Die Party is a roleplaying show that are both going to be on Twitch and as a podcast on it’s own website. These overlays are for the Twitch and VOD parts for YouTube. They had to be easily changeable and adaptable to different game settings and amount of players. As far as clients go David (Henley) is one of the most professional people when it comes to production value.
I’ve worked with this client before so we have our way of communication that works. That doesn’t mean I know him in and out, haven’t worked with him enough and this was also a show that he will run along his regular Twitch stream.
A few things that, and we’ve talked about it before, is that it’s not the regular type of Twitch roleplaying show. As I mentioned in the opening statement it’s part Twitch and one part podcast, meaning that it’s mostly voice and not really any camera interaction.
What David needed for his Die Party was initially Twitch overlays and logos that he could use for one of his new shows. However we talked and came to the conclusion about another solution that would work even better and also would let him change things on the fly. It was also a great opportunity to try out a few non destructive problem solving and in general try out some really cool new things in terms of Twitch overlays.
While it’s not really a problem it’s still something that needed to be thought out how to implement, and that’s how the Twitch overlays should look to best convey who’s talking and display all the necessary information easy at hand. Using “cards” to do exactly this was the best solution, that way these can easily be individually change but also changed all at once in one click.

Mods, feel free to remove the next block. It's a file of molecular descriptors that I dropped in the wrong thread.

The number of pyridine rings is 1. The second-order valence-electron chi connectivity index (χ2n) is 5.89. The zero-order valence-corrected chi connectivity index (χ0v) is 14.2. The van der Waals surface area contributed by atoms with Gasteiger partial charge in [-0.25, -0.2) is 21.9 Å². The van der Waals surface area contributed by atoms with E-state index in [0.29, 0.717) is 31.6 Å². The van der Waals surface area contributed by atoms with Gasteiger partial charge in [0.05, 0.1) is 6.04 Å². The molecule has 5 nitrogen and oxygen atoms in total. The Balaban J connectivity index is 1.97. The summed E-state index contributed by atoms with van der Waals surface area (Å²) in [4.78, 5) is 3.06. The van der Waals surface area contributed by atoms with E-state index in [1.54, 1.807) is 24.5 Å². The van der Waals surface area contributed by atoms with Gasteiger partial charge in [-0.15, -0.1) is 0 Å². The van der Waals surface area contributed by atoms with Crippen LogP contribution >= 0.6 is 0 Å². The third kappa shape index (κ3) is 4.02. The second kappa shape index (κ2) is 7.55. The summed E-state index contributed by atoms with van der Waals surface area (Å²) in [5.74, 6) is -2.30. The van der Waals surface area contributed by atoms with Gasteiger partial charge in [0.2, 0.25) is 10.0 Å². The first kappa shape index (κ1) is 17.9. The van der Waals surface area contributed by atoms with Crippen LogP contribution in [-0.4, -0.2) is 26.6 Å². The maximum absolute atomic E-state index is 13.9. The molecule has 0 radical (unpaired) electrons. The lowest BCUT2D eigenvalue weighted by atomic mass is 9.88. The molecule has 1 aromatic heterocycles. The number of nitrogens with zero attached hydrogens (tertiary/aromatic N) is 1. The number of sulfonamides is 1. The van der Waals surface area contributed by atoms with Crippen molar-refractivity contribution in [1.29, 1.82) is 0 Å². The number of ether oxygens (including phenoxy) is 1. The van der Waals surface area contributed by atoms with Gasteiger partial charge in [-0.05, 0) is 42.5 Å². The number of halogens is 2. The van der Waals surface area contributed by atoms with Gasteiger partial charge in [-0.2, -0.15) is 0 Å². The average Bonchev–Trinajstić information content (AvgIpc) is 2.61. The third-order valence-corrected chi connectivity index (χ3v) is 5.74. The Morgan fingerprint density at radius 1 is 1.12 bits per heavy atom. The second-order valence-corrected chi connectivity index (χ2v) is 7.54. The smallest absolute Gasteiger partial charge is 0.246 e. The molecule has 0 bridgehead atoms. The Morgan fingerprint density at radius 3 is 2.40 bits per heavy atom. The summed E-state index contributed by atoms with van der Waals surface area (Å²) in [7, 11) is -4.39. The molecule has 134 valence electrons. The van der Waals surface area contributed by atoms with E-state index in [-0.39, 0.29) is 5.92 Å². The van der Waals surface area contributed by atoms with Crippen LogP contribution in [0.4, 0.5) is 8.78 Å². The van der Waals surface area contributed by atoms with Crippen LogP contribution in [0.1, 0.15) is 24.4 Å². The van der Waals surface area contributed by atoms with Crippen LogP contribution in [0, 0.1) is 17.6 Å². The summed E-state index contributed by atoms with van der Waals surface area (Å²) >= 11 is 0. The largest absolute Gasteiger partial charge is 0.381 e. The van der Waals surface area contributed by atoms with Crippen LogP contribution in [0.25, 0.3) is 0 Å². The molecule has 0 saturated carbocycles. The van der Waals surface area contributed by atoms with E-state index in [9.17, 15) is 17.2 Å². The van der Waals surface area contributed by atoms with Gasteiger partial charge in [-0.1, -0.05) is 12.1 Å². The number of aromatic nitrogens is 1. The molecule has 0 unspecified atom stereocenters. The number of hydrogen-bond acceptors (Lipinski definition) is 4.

I also mentioned earlier that David came to me looking for one Twitch overlays for his upcoming roleplaying show. However since he’s running more than one show and are starting a few new ones in the coming weeks the even better solution was to make one ultimate overlay that could changed depending on what game he’s playing. Luckily since he have Photoshop I was able to use that as a admin interface, more about that later.
What I wanted to convey was a relaxed simple feel that had kind of a organic feel. Now usually I go with more direction than that but with keeping the ability to change and adapt on the go it’s not a good idea to narrow it down too much. Instead keeping it “simple” and easily understood was a lot more important aspects.
As you can see this has more of a organic feel in some of the images then a clear clean design. Even if the clean design is there it’s not the driving force behind the entire moodboard. Also at this point I knew that colors wasn’t going to be the main issue, since they was going to be able to be changed on the fly pretty much. Therefor I was able to keep 100% focus on the style.
I’m not the option guy. You’re not going to get 5 different suggestions to one thing. That would waste both my time and your money. That’s the reason why we have the interview/brief and moodboard, it’s so we are on the same page and that you have a mental image of what I’m going to make. It’s better to master one thing than than try to master five different ones at once.